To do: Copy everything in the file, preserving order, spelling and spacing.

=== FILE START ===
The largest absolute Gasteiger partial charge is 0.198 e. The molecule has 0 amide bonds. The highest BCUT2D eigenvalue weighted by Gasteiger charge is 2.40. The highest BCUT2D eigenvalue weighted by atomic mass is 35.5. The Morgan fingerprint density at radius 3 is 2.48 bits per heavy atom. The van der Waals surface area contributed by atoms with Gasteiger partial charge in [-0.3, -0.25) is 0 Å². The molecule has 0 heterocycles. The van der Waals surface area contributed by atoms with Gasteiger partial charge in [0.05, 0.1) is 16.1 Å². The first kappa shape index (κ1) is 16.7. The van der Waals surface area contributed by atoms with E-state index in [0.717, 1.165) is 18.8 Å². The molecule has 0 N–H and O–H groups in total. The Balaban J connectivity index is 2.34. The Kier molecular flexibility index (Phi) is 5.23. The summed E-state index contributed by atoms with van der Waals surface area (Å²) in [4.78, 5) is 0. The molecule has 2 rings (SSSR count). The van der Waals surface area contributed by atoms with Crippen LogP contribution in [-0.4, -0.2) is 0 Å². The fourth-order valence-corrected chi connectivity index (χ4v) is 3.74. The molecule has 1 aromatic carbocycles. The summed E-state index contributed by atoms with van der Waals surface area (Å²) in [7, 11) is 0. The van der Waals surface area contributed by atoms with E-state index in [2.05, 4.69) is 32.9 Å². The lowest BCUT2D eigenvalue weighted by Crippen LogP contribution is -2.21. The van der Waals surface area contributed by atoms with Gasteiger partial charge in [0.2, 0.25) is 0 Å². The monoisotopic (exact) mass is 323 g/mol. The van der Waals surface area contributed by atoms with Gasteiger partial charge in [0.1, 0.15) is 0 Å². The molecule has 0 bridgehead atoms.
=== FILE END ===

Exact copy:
The largest absolute Gasteiger partial charge is 0.198 e. The molecule has 0 amide bonds. The highest BCUT2D eigenvalue weighted by Gasteiger charge is 2.40. The highest BCUT2D eigenvalue weighted by atomic mass is 35.5. The Morgan fingerprint density at radius 3 is 2.48 bits per heavy atom. The van der Waals surface area contributed by atoms with Gasteiger partial charge in [-0.3, -0.25) is 0 Å². The molecule has 0 heterocycles. The van der Waals surface area contributed by atoms with Gasteiger partial charge in [0.05, 0.1) is 16.1 Å². The first kappa shape index (κ1) is 16.7. The van der Waals surface area contributed by atoms with E-state index in [0.717, 1.165) is 18.8 Å². The molecule has 0 N–H and O–H groups in total. The Balaban J connectivity index is 2.34. The Kier molecular flexibility index (Phi) is 5.23. The summed E-state index contributed by atoms with van der Waals surface area (Å²) in [4.78, 5) is 0. The molecule has 2 rings (SSSR count). The van der Waals surface area contributed by atoms with Crippen LogP contribution in [-0.4, -0.2) is 0 Å². The fourth-order valence-corrected chi connectivity index (χ4v) is 3.74. The molecule has 1 aromatic carbocycles. The summed E-state index contributed by atoms with van der Waals surface area (Å²) in [7, 11) is 0. The van der Waals surface area contributed by atoms with E-state index in [2.05, 4.69) is 32.9 Å². The lowest BCUT2D eigenvalue weighted by Crippen LogP contribution is -2.21. The van der Waals surface area contributed by atoms with Gasteiger partial charge in [0.2, 0.25) is 0 Å². The monoisotopic (exact) mass is 323 g/mol. The van der Waals surface area contributed by atoms with Gasteiger partial charge in [0.1, 0.15) is 0 Å². The molecule has 0 bridgehead atoms.